George Laurence,

a personal memory

by John Ferguson

(The North Renfrew Times - November 11, 1987.)

Dr. George Laurence lived in Deep River from its creation in 1945 and occupied the same house on Beach Avenue, until his death on Friday, November 6. My wife, Doreen, recalls a visit in late 1945 that we made to reconnoitre the place and seeing him hard at work planting tulip bulbs in front of his house. This symbol of culture in a remote and sandy wilderness convinced her that Deep River might be an acceptable place to establish a home.

Those who worked with Dr. Laurence remember his meticulous attention to accuracy. Every statement he made gave the impression of having been carefully thought out. In the early days of Chalk River he issued a set of notes on the art and techniques of public speaking. This may have been the beginning of the critical preview that every paper given from the laboratory was subjected to.

Dr. Laurence was always a staunch supported of the Deep River Science Association. While he was chairman of the Atomic Energy Control Board Agency, in the years 1961-70, he presented a lecture to the association entitled “From the Flintstones to the Hapsburgs”, which were his impressions of Vienna from the frequent meetings he attended there. It was illustrated with superb slides that he had taken. This revealed a skill in photography that few of his friends appreciated.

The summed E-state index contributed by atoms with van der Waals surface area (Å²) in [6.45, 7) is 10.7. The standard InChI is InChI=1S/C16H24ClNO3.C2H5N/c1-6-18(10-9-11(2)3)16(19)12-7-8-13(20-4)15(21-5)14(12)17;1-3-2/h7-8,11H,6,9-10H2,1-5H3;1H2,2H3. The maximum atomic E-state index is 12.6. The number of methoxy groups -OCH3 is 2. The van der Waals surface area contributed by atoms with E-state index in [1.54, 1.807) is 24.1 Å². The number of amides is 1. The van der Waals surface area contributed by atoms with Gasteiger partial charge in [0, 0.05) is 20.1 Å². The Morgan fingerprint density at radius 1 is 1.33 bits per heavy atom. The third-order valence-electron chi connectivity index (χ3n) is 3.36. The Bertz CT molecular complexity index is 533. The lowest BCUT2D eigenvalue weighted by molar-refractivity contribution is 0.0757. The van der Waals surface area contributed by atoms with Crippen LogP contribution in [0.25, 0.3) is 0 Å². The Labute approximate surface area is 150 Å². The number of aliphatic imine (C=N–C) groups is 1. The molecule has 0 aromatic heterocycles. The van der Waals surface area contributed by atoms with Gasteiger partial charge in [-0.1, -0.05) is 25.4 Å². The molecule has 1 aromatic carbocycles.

His last lecture was in February on a subject dear to his heart: “Safety of Nuclear Power in Canada”, which was particularly timely after the Chernobyl disaster that occurred a few months earlier. This lecture represented a distillation of the knowledge he had acquired during his time with the AECB. He regarded the safety of the Candu rectors as second to none. He was president of the Association for the 1977-78 season and personally arranged two lectures: “Prehistoric Man in Canada” by R. Morlan and, “Remote Sensing from Satellites” by Dr. Morley.

Skiing and gardening were his principle outdoor activities. He and Hank Clayton used to ski together and I saw him several times skiing alone on the trails south of Josie Lane. Although he was never a devotee of the computer, he acquired and mastered a home computer for the benefit of his grandson, who was staying with the Laurences.

Laurence is survived by Freda, his wife of 56 years, by daughter Patricia who lives in the United States, and by several grandchildren and great grandchildren. He was predeceased by his daughter Judy.

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